Monday, August 22, 2016

Are you following your dreams, your passions?

The painting above was one my sisters both liked very much. June, my older sister, fell in love with it and had it in her house for a while. Gay has this one and most of my good  paintings.

Going into the painting class the first time, I was terrified. I had never attempted to use oil paint. But the once a week class became a passion that helped my self-esteem, helped me escape from real life, as I painted in class and painted at home, constantly improving until I could see my work was good.

In the 1970's I decided to take painting lessons with a lovely lady named Verna. Little did I know how much she would change my life. I was going through a rough time.

My mother and I had been closer than most mothers and daughters. I visited her almost every day and I could talk to her about everything. My mother had suffered a ruptured aneurysm in January 1975. We had recently moved into the house we always dreamed of building. Life was supposed to be good for us, but my mother needed me and I had vowed if she recovered from the cerebral hemorrhage that almost killed her, I would care for her the rest of her life. 

When she came home from the hospital after three months, she had no short term memory. She had to re-learn who her children were. It was a determined family that would not give up on her. Gay, my younger sister came and spent a month helping get Mother settled in at home. After my sister left, I became the one responsible for Mother's care. I was on call 24/7. I learned all I could about care giving, Mother's illness, diet and her medications. The weight of her care weighed heavily on my shoulders and on my mind.

Depressed and lonely, not working out of the home, I knew I needed to do something that would take me out of my everyday life. My husband's mother was an artist and we had a  number of her paintings in our new house. For a long time, I had thought about taking painting lessons. One day I called Verna and signed up for classes.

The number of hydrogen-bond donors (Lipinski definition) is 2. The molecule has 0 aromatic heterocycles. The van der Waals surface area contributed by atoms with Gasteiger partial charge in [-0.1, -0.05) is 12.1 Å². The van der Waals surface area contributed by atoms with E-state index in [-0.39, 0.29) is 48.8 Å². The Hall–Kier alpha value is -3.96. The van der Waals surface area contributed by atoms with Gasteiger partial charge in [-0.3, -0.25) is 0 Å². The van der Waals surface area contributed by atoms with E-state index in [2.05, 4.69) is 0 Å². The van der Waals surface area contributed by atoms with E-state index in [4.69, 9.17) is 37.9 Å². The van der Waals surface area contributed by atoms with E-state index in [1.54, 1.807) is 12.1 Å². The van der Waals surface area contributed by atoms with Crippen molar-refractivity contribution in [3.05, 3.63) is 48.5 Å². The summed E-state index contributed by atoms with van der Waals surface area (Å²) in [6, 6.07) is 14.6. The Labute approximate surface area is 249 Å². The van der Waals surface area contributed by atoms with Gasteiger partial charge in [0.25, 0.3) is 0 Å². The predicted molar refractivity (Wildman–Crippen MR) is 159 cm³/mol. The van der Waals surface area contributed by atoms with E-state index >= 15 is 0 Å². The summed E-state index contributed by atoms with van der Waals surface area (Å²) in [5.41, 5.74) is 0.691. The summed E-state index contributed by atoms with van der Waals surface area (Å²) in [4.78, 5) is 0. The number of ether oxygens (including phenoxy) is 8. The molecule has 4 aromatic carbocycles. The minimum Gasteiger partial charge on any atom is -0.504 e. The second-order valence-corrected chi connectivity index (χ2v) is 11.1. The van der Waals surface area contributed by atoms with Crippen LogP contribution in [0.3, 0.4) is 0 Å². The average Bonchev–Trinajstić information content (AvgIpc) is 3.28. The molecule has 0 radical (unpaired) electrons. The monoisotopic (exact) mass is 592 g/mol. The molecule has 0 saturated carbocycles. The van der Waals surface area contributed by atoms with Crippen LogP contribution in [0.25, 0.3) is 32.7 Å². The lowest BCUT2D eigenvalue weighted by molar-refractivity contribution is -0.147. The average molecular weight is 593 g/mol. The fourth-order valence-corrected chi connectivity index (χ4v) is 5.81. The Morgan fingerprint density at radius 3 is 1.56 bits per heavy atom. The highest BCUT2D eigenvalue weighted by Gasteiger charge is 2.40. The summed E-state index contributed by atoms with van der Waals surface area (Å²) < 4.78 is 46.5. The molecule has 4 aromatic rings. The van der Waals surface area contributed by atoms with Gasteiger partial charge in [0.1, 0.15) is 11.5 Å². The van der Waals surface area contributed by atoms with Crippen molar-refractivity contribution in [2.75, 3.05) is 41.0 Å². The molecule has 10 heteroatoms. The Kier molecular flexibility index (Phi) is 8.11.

I used a little glassed in balcony in our new house high up in the trees as my painting studio. The north light was fabulous. I could leave my canvas on my easel and work on it as I had time. I  love oils for that reason. They take a long time to dry. 

My husband Barry loved my paintings. That pleased me, having grown up in a family where I seldom heard a compliment for anything. Verna asked me to help her judge an art show. I was  overjoyed with her confidence in my ability. It was a day I'll never forget. I still have a small gift I received that day. 

During the ten years of my Mother's illness and my life as a care giver, painting was my absolute passion. I donated a painting to a charity that held a sale at the  local mall. It sold for the price I put on it and, I heard, it was the only painting sold that day. 

Mother died in 1985. I was devastated. Grieving, I felt I had failed as her care giver. Also I was lost with no purpose for my daily life.  

I turned to my writing as  therapy, pouring out all my fears, my sadness, my memories. I stopped painting. It seemed I could not paint and write. This became a period of soul-searching, of deep introspection. My sorrow took over  my life.

In 1988, my father died. I was free to leave south Georgia and we did.

When I moved to our little house in the  mountains, I gave away most of my paintings.

I met and became part of an exciting writing community. I followed my other passion that I had nurtured all my life, writing.

Lately I have entertained ideas of painting again, twenty years after giving it up. I  never lost my eye for scenes I want to paint. I see them everywhere. I often try to capture them with a camera, but have not found the satisfaction I want. 

This is one of the my photographs that hangs on my wall.

My  woods in winter - taken from my deck

I hope we do get to live more than one life. It took me so long to get the courage to follow my dreams and do what I love to do. I think it would be so unfair if, just as I get to the place I can do all these things I love, I would have to leave.

Are you following your dreams, following your passions and doing what you most enjoy? Don't wait. Time flies so swiftly and before you know it, it is too late. I hope you are following your passion, your dream. 

Sunday, August 14, 2016

More family history from my brother

Every time I talk with my brother Max, I learn more of our family history. 

Recently he told me that he, my sister June, and my brother Ray had malaria when Max was only four years old. Malaria is a serious and sometimes fatal disease caused by a parasite that infects a certain type of mosquito which feeds on humans. People who get malaria are typically very sick with high fevers, shaking chills, and flu-like illness.